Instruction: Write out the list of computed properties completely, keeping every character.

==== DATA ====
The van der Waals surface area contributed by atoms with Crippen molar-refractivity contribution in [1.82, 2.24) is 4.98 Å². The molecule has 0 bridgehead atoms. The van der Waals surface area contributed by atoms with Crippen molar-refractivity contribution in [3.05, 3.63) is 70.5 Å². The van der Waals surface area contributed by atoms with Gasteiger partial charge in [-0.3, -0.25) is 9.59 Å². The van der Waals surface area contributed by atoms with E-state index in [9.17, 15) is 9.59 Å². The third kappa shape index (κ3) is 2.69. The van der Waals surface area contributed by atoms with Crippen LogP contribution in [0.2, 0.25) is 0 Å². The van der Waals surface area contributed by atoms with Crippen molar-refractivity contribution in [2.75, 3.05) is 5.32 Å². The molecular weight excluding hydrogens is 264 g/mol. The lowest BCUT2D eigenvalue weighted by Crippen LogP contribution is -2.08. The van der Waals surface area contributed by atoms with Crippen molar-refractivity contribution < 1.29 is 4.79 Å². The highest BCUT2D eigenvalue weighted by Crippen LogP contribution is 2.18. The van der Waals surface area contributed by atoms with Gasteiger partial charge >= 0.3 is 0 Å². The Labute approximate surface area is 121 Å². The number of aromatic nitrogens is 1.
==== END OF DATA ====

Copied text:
The van der Waals surface area contributed by atoms with Crippen molar-refractivity contribution in [1.82, 2.24) is 4.98 Å². The molecule has 0 bridgehead atoms. The van der Waals surface area contributed by atoms with Crippen molar-refractivity contribution in [3.05, 3.63) is 70.5 Å². The van der Waals surface area contributed by atoms with Gasteiger partial charge in [-0.3, -0.25) is 9.59 Å². The van der Waals surface area contributed by atoms with E-state index in [9.17, 15) is 9.59 Å². The third kappa shape index (κ3) is 2.69. The van der Waals surface area contributed by atoms with Crippen LogP contribution in [0.2, 0.25) is 0 Å². The van der Waals surface area contributed by atoms with Crippen molar-refractivity contribution in [2.75, 3.05) is 5.32 Å². The molecular weight excluding hydrogens is 264 g/mol. The lowest BCUT2D eigenvalue weighted by Crippen LogP contribution is -2.08. The van der Waals surface area contributed by atoms with Crippen molar-refractivity contribution < 1.29 is 4.79 Å². The highest BCUT2D eigenvalue weighted by Crippen LogP contribution is 2.18. The van der Waals surface area contributed by atoms with Gasteiger partial charge >= 0.3 is 0 Å². The Labute approximate surface area is 121 Å². The number of aromatic nitrogens is 1.